Disney share prices fell on Tuesday following the release of the media titan's quarterly earnings report. The company's stocks were trading more than 2.5 percent up in the afternoon but fell sharply during after-hours trading.
According to the report, earnings per share fell from $1.87 from the third quarter of last year to $1.35, while analysts had expected a much lighter tumble to $1.75. Revenues also underperformed, reaching just $20.25 billion instead of the $21.47 billion anticipated by analysts.
The earnings report comes amid major shifts in Disney's business. This is the first quarter that takes into account the company's acquisition of 21st Century Fox, which was completed in late March. It also comes as Disney ($DIS) ramps up for the launch of Disney+, a streaming network that's meant to compete with Netflix.
Disney's studio entertainment — which handles its blockbuster films like "Aladdin" and "Avengers: Endgame" — saw its income grow to $3.8 billion this quarter.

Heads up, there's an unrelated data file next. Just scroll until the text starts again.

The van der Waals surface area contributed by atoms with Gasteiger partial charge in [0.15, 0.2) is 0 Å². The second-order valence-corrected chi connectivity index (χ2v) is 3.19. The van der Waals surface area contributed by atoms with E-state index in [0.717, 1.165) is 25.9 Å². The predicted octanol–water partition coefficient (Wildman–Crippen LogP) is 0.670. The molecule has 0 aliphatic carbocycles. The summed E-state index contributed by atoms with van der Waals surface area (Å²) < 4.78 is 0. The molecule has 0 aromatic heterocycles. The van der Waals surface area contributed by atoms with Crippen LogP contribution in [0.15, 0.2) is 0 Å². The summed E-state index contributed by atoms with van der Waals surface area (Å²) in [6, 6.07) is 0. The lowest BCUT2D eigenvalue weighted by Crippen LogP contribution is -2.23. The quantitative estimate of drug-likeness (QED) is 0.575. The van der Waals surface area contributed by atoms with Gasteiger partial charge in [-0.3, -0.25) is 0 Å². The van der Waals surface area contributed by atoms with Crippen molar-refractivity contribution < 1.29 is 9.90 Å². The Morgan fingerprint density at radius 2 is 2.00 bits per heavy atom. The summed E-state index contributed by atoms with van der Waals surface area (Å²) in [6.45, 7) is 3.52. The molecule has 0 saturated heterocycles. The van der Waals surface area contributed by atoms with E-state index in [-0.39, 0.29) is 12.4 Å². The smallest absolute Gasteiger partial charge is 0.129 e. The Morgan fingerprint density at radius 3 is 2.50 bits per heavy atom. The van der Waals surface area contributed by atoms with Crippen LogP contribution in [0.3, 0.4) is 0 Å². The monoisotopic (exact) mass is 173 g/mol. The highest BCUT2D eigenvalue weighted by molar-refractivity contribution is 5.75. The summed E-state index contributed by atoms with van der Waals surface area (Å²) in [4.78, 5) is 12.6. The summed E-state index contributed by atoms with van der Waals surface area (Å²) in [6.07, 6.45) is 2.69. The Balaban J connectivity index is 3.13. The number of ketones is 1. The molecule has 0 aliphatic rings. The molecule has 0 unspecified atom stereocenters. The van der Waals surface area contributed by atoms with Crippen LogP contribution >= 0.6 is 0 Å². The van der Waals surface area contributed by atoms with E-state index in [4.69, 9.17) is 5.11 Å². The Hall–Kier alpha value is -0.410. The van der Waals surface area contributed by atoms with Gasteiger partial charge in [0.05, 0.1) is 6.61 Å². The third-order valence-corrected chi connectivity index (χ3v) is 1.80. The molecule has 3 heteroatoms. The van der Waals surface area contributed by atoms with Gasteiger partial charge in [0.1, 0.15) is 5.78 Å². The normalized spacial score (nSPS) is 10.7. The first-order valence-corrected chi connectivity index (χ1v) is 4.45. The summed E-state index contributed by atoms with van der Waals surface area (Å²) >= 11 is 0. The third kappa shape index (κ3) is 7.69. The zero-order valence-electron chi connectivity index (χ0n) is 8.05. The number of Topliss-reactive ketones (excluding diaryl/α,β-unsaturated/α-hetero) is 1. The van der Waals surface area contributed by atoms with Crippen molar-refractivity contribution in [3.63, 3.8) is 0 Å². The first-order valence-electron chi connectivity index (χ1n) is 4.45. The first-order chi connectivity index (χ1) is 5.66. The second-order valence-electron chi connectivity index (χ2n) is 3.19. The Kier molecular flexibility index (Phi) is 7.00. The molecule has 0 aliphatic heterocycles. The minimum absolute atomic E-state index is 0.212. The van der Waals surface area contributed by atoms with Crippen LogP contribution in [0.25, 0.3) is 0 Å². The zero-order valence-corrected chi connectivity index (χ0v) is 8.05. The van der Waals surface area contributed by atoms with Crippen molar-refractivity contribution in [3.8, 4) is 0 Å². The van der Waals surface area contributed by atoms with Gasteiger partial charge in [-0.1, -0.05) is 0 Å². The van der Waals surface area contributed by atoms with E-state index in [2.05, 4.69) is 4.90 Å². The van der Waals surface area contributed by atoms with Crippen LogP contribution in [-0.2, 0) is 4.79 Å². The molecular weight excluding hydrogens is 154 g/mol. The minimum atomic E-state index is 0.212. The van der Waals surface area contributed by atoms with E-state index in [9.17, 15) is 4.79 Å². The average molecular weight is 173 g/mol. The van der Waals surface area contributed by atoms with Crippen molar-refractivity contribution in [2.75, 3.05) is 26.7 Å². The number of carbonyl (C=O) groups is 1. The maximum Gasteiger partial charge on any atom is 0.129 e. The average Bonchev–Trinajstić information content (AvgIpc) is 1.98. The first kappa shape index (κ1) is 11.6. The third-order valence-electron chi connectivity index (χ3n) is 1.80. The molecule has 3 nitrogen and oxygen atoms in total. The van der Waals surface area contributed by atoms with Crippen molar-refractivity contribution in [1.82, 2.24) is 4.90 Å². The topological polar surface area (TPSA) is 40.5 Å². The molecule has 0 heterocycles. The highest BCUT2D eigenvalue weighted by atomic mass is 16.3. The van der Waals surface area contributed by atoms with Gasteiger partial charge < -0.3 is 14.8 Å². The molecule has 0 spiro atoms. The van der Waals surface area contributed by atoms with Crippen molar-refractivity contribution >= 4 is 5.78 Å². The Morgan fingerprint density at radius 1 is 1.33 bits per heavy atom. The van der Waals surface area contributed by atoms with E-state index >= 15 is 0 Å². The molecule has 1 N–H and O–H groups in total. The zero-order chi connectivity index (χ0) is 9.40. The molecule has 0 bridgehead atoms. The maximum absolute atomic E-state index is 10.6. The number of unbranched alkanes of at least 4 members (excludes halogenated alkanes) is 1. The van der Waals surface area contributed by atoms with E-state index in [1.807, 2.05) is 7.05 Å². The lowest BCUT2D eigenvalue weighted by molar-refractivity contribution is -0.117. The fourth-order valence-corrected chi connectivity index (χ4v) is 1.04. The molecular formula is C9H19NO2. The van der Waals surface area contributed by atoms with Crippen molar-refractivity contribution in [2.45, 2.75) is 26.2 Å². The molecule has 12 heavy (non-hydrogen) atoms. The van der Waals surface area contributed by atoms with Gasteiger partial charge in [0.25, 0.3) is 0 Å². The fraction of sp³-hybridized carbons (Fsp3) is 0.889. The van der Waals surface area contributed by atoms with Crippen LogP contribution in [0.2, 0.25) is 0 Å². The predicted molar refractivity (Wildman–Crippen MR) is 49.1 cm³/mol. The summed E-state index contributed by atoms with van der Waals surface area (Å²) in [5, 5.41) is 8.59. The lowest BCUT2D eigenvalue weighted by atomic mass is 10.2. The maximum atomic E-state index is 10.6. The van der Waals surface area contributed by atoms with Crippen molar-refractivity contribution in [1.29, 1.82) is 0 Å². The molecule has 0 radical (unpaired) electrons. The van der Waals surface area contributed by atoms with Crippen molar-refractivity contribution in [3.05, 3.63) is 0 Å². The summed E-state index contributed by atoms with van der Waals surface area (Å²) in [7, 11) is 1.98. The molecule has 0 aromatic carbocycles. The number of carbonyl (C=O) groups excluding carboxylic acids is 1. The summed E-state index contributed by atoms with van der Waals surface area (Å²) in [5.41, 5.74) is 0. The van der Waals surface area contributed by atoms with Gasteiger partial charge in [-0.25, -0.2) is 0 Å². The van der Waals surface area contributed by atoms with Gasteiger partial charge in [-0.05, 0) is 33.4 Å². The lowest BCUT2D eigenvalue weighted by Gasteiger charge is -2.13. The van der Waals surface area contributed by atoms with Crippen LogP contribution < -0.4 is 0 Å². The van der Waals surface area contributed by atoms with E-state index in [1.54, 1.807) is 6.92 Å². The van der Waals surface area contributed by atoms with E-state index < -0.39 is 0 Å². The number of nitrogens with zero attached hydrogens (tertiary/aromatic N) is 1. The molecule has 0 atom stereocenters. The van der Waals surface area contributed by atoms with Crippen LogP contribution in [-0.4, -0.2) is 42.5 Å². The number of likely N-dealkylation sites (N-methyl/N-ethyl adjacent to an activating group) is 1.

While the company's direct-to-consumer business also surged, Disney attributed its operating losses to increased investment into ESPN+, a live sports streaming service, and the launch of the Disney streaming network, among other factors.
The company is hoping that latter platform will create a new revenue stream for its widely-popular franchises.
"This year, with the strongest year in the box office, in the company's history, I think that is by design," Andrew Freedman, managing director at Hedgeye Risk Management, told Cheddar. "All these big movies that are getting released are going to be used to drive acquisition for their Disney+ service next year."
He added that his company has maintained its expectation that Disney will reach 20 million subscribers in its first 12 months.
Disney also reported that its parks and experiences revenues grew by 7 percent, to $6.6 billion, but that area of its business does have vulnerabilities.
"We've been in this rip-roaring bull market for 10 years," said Freedman. "Make no mistake, Disney is consumer-mediated. It's a cyclical company. The theme parks have been driving a lot of the operating business and a lot of the upside for them. So to any extent you see a weakness in the consumer, it's going to hurt Disney."